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Church Growth

Q: What is the Lutheran teaching concerning the responsibility of the pastor to make the church grow?
A: In today’s religious climate which promotes all different kinds of “church growth” techniques, there is a tendency for people to forget what makes the TRUE CHURCH grow in the way GOD speaks of growth. We look down the street and see people flocking to a non-denominational church as a result of a personality-plus preacher, and we may feel like saying, “Our pastor isn’t doing enough to make our church grow!”
If your pastor, however, is diligently preaching and teaching the true Word of God and is faithfully administering the Sacraments of Baptism and the Lord’s Supper, do not forget that this is the way the Holy Spirit brings people’s souls into the Holy Christian Church. Pastors are not the cause of people believing. That is only in the Holy Spirit’s realm as the Means of Grace are used. The Apostle Paul informed the Corinthian congregation, a congregation prone to “pick the popular preacher:” “I planted the seed, Apollos watered it, but God made it grow. So neither he who plants nor he who waters is anything, but only God who makes things grow” (I Cor. 3:6, 7).
The responsibility and privilege of reaching out to the unchurched with the Gospel is one assigned to all Christians, pastors and parishioners alike. It should go without saying that the pastor naturally will seek to encourage evangelism efforts and seek to exemplify for his flock the excitement of bringing the Gospel to mission prospects. But Lutheran doctrine has always carefully upheld that the pastor’s major role in evangelism is to “equip the saints” (Eph. 4:12) so that the members (all—including the pastor) are trained in building up the “body of Christ.” But this training is not to adopt “whatever works” to bring bodies into the sanctuary. It is to direct everyone to Word and Sacrament for here is where Christ’s forgiveness is offered to sinners so that faith may be initiated and strengthened. To obtain such faith God instituted the office of the ministry, that is, provided the Gospel and the Sacraments. Through these, as through means, He gives the Holy Spirit, who works faith, when and where He pleases, in those who hear the Gospel. . . Condemned are the Anabaptists and others who teach that the Holy Spirit comes to us through our own preparations, thoughts, and works without the external word of the Gospel” (Augsburg Confession, Art. V). Dr. Luther once said: “The Word is the only bridge and path by which the Holy Spirit comes to us.”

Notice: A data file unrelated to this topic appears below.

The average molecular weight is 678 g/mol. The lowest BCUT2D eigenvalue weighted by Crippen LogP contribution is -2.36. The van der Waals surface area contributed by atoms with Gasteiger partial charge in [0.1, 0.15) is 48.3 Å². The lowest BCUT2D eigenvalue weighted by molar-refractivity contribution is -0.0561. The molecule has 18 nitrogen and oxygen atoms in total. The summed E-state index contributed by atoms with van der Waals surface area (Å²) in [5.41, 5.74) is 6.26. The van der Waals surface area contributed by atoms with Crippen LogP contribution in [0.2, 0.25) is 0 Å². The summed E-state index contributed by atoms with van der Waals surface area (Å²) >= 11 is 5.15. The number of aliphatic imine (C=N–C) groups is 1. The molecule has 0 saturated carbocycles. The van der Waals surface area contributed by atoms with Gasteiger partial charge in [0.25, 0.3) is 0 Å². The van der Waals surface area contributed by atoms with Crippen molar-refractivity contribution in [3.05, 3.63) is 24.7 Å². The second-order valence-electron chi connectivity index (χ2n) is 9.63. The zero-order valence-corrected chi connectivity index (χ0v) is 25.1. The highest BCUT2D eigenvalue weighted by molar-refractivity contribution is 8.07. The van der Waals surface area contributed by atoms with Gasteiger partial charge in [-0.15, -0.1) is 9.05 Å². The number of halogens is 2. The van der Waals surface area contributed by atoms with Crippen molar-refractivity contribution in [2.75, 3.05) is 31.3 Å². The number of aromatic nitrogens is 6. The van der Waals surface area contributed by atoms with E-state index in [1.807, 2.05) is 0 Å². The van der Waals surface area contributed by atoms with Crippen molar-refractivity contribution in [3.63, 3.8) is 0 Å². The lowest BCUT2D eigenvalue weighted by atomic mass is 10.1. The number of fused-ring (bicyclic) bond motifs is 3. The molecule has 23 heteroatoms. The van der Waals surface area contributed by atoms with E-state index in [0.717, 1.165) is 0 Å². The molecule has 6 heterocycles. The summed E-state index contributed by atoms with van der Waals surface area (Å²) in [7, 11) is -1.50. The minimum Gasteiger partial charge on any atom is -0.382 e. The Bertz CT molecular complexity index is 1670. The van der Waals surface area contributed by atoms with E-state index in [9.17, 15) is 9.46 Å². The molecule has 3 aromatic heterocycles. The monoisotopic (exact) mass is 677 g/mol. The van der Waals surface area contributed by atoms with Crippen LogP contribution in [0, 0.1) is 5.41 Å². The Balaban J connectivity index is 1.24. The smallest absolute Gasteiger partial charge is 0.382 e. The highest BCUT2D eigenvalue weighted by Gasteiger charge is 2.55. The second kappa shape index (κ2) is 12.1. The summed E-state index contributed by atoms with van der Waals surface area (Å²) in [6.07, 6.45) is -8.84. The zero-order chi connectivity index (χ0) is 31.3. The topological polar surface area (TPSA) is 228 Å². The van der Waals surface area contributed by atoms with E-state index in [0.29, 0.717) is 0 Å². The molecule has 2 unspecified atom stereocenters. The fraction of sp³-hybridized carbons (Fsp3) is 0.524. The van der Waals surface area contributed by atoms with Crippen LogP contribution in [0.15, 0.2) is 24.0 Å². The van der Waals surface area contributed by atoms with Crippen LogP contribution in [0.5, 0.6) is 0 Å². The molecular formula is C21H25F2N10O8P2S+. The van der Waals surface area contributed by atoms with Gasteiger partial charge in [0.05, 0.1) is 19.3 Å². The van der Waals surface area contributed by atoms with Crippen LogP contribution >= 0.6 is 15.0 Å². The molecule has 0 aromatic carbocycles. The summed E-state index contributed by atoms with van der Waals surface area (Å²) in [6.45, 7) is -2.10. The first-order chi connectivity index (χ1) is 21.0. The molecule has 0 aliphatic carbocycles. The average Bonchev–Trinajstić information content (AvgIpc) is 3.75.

Pastors and parishioners will want to try to avoid putting barriers in the way of the dissemination of the Gospel (II Cor. 6:3). And in this regard, Christians will strive to approach people “with gentleness and respect” (I Peter ~:15), becoming all things to them under Christian liberty (I Cor. 9:22), so that both God’s Law and Gospel may go to work on their hearts.
Thank God when pastors present the fullness of God’s Word, even when many in society do not want to hear it. “We for our part preach the foolishness of the Gospel. . . We know how repulsive this teaching is to the judgment of reason and law and that the teaching of the law about love is more plausible; for this is human wisdom. But we are not ashamed of the foolishness of the Gospel. Because of Christ’s glory we defend it and we ask Christ for the help of His Holy Spirit to make it clear and distinct” (Apology of the Augsburg Confession, Art. IV).